Bluefin tuna regulation changes now enforced

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  • The new daily bag limit for bluefin tuna, and fillet-at-sea regulation changes for all species of tuna went into effect today, July 30th 2015 and are now being enforced.

    On April 8th the California Fish and Game Commission adopted changes concerning fishing for Pacific bluefin tuna in California waters. Those changes included the reduction in daily bag limit from 10 to 2 per angler, and new requirements for filleting tuna while on vessels south of Point Conception, which is in Santa Barbara County.

    The changes are in line with a proposed federal rule by NOAA Fisheries which would have had the same effect in California anyways, that is expected to be finalized and published congruently with the state’s changes.

    The following subsections were printed to the California Department of Fish and Wildlife website today;

    Subsection 27.65(b)(11) – FILLETING OF FISH ON VESSELS.

    (b) Fish That May be Filleted: No person shall fillet on any boat or bring ashore as fillets any fish, except in accordance with the following requirements: …

    (11) For all species of tuna filleted on any boat or brought ashore as fillets south of a line running due west true from Point Conception, Santa Barbara County (34° 27′ N. lat.) each fish must be individually bagged as follows:

    (A) The bag must be marked with the species’ common name.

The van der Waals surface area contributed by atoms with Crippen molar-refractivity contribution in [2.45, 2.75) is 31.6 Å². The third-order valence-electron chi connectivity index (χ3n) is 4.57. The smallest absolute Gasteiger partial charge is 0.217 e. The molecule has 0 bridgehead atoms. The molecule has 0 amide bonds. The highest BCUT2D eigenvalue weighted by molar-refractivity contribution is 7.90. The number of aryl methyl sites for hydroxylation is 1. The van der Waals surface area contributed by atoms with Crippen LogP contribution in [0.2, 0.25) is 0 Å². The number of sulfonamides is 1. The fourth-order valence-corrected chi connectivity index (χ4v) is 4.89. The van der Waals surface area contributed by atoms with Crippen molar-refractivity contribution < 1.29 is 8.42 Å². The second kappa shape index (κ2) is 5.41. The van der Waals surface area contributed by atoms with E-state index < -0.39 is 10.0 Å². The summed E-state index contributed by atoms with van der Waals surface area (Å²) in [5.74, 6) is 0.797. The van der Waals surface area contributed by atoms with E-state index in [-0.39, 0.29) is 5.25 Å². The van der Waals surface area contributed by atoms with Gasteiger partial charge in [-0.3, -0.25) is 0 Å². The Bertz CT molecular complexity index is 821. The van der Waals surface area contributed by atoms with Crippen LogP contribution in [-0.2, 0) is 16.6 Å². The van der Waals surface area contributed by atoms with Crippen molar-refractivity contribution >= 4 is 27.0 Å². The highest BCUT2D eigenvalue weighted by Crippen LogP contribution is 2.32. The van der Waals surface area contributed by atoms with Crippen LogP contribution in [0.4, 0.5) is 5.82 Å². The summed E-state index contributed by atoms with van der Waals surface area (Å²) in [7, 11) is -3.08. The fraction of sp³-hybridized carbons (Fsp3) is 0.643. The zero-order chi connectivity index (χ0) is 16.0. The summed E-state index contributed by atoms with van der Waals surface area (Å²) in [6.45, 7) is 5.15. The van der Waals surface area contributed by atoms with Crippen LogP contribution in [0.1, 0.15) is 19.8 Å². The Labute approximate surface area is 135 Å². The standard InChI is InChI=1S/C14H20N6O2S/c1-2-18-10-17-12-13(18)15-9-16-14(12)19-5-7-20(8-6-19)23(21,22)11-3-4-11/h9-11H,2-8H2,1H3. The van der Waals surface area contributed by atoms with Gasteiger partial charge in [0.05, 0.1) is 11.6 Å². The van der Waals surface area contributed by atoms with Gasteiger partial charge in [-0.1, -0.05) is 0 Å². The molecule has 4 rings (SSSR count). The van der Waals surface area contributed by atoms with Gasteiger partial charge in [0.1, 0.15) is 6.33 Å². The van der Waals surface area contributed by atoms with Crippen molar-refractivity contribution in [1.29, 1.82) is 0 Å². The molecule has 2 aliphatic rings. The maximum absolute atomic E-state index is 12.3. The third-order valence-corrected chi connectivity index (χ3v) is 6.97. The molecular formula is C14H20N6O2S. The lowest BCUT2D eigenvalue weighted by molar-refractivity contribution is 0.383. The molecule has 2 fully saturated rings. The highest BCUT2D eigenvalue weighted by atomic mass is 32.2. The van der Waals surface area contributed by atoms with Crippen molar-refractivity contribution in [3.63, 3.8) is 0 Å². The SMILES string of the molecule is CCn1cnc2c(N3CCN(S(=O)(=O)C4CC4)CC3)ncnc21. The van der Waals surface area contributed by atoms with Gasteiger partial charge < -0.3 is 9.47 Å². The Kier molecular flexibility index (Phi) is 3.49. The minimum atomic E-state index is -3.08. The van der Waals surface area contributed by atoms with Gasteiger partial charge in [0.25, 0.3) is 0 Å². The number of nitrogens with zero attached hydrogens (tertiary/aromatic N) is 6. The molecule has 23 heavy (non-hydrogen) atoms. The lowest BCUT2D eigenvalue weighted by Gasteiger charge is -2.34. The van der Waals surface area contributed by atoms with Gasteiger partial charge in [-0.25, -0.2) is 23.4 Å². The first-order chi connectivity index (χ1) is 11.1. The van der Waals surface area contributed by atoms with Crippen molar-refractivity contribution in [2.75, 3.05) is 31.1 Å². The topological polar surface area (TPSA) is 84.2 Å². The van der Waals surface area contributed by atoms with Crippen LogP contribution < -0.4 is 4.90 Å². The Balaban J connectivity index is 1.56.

(B) The fish must be cut into six pieces with all skin attached. These pieces are the four loins, the collar removed as one piece with both pectoral fins attached and intact, and the belly fillet cut to include the vent and with both pelvic fins attached and intact.

    Subsection 28.38(b) – TUNAS

    (b) Bluefin tuna – The special limit for bluefin tuna is 2, which may be taken or possessed in addition to the overall general daily bag limit of 20 finfish specified in subsection 27.60(a). This limit applies to all bluefin tuna possessed, regardless of where taken.

    The regulations imposed for the filleting of bluefin tuna are in place so that law enforcement can still identify fish that were filleted at sea. They affect all species, including yellowfin, bluefin, albacore, bigeye and skipjack.

    The Sportfishing Association of California produced a PDF to outline the fillet requirements, showing a picture of what each piece needs to look like. The PDF is available here.

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    Gene HornerDennis NowackBill HarveyDoug YankauerMichael Riskey Recent comment authors
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    Joseph Menegos
    Joseph Menegos

    Meanwhile in Japan……..

    Juan Contreras
    Juan Contreras

    That’s Bullshit all these Japanese people are over fishing a sports fish. It’s also happening in Australia us Rod & Reel ain’t even putting a dent on the fishing species.

    Michael Riskey
    Michael Riskey

    Remember to take care of your deckhands

    Doug Yankauer
    Doug Yankauer

    Good. There Should Be A Daily Bag Limit On These Magnificent Fish. Stop Being So Damn Greedy. How Much Sushi Can One Person Eat.

    Bill Harvey
    Bill Harvey

    Can’t imagine needing more than 2 of these per rod – would catch and release if Charters didn’t gaff these fish.

    Dennis Nowack
    Dennis Nowack

    Again we think we are making a dent in the biosphere! Are there similar restriction to Japanese and Taiwanese long liners?

    Gene Horner
    Gene Horner

    Bag limit no big deal but the fillet rule sucks butt.